History with Welsh History
The BA History with Welsh History at Cardiff University offers a unique opportunity to specialise in aspects of Wales's past alongside the study of wider themes and periods. It allows you to place Welsh history in context, but also to reflect upon Wales's contributions to broader historical developments.
The History department has internationally-renowned Welsh historians offering courses in areas like Wales’s religious and political connections within the British Isles and Europe, but also with the British Empire in the eighteenth and nineteenth centuries, the influence the French Revolution of 1789 on Welsh thinking, radicalism and Liberal Wales at the end of the nineteenth century, and the inter-war Depression and impact of socialist thought in the twentieth century. The history of early modern Wales is represented by subjects such as the nature of Welsh identity in a period of political and religious upheaval, and the nature of crime and punishment.
In studying the BA History with Welsh History you will, above all, learn to 'do history' yourself, and will thus acquire the kind of skills which employers prize. You will learn to think independently, assess the strengths and weaknesses of a body of historical evidence for yourself, and present your findings clearly. Our friendly academic staff will be on hand to guide you and provide full and constructive feedback throughout your studies.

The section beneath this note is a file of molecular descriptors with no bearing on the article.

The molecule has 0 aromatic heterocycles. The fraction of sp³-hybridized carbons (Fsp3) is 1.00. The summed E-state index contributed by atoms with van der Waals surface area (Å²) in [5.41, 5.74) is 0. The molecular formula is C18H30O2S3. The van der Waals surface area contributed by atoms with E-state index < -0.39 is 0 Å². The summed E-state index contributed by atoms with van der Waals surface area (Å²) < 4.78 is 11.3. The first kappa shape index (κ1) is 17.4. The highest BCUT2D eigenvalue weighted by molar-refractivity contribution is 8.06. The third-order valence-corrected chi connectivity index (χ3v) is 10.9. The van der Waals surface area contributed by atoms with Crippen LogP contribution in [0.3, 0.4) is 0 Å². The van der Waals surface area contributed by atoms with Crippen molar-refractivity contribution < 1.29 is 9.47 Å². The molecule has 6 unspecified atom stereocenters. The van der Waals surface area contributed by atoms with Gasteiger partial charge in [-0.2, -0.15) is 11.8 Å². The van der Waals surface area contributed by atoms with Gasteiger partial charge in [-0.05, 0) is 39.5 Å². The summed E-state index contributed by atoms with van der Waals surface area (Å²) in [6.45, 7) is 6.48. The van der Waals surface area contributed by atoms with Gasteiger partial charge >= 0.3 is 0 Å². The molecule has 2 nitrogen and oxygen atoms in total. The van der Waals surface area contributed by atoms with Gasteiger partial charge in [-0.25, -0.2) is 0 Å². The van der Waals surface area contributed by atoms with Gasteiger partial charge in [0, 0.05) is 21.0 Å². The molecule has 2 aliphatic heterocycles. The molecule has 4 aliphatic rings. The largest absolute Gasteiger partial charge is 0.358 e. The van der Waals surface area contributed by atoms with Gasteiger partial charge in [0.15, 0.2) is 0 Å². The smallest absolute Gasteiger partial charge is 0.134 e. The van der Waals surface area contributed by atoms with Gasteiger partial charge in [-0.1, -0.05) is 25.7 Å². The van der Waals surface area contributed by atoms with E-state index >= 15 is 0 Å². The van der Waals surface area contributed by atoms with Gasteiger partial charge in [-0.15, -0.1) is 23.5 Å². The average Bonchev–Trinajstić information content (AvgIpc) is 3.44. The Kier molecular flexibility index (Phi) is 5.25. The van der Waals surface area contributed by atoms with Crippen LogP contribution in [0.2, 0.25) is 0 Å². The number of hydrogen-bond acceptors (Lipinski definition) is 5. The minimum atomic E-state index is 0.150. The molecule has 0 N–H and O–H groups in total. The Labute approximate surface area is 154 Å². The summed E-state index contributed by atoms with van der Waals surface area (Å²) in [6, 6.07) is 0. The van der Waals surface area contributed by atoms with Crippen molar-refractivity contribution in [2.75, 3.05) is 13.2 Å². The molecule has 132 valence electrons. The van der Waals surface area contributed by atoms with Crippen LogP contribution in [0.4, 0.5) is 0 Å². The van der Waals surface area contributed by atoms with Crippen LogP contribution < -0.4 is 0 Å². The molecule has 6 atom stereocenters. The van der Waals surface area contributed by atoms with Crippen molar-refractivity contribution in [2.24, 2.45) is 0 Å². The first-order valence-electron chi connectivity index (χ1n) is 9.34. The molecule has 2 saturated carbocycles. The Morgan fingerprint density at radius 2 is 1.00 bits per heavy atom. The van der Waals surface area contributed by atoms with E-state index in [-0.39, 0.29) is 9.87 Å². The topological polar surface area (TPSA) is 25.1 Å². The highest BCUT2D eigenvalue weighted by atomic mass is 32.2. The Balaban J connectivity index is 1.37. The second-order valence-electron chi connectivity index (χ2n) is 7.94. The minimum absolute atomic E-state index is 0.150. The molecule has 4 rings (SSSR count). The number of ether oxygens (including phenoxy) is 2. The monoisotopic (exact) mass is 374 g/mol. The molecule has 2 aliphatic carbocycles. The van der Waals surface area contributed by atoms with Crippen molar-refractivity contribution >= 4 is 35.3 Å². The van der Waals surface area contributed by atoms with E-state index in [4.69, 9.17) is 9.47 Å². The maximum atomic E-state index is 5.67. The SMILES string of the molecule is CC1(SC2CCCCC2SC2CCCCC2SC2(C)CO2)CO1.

This degree allows you to develop your own research agenda for exploring Welsh history and historical writing through independent study in the second and third years.
The modules shown are an example of the typical curriculum and will be reviewed prior to the 2020/21 academic year. The final modules will be published by September.
Typical A Level Offer
ABB-BBB including Music Please note Critical Thinking and General Studies will not be accepted.
Extended Project Qualification: Applicants with grade A in the EPQ will typically receive an offer one grade lower than the standard A level offer. Please note that any subject specific requirements must still be met.
For more information about admission requirements, please visit the university website
Does this course require proof of English proficiency?
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- Inventing a Nation: Politics, Culture and Heritage
- Renaissance, Reformation and Revolution
- History in Practice Part 1: Questions, Frameworks and Audiences
- History in Practice Part 2: Sources, Evidence and Argument
- Voices of the Past: the Hidden History of the Ancient World
- Medieval Queenship
- If These Finds Could Talk: The Archaeology of Objects
- Migration and the Making of Multicultural Britain
- A World Full of Gods
- Projecting the Past: Film, Media and Heritage
- The Making of The Modern World, 1750-1970
- Making Global Histories: Asia and the West
- Medieval Worlds, AD 500 -1500
- The Archaeology of Mediterranean Societies: Egypt, Greece and Rome
- The Archaeology of Britain: Prehistory to Present
- The Ancient World in 20 Objects
- Introduction to Ancient History 1: Gods, Kings and Citizens, 1000-323 BCE
- Introduction to Ancient History 2: Empires East and West, 323 BCE to 680 CE
- Reading Latin1
- Reading Latin 2
- Reading Greek 1
- Reading Greek 2
- The Origins and Legacies of Religion in the Modern World
- Themes and Issues in the Study of Religion
- Introduction to a Scriptural Language 1
- Introduction to a Scriptural Language 2
- Introduction to the Bible
- The Story of Christianity
- Approaches to History
- Exploring Historical Debate
- Now and Next: From Academia to Employment
- Entangled Histories: Wales and the wider World,1714-1858
- War, Peace and Diplomacy, c.900-c.1250
- Heresy and Dissent, 1000-1450
- Poverty and Relief in Medieval Europe
- Reformation and Revolution: Stuart Britain, 1603-1714
- From Dreyfus to the National Front: France, 1898-2012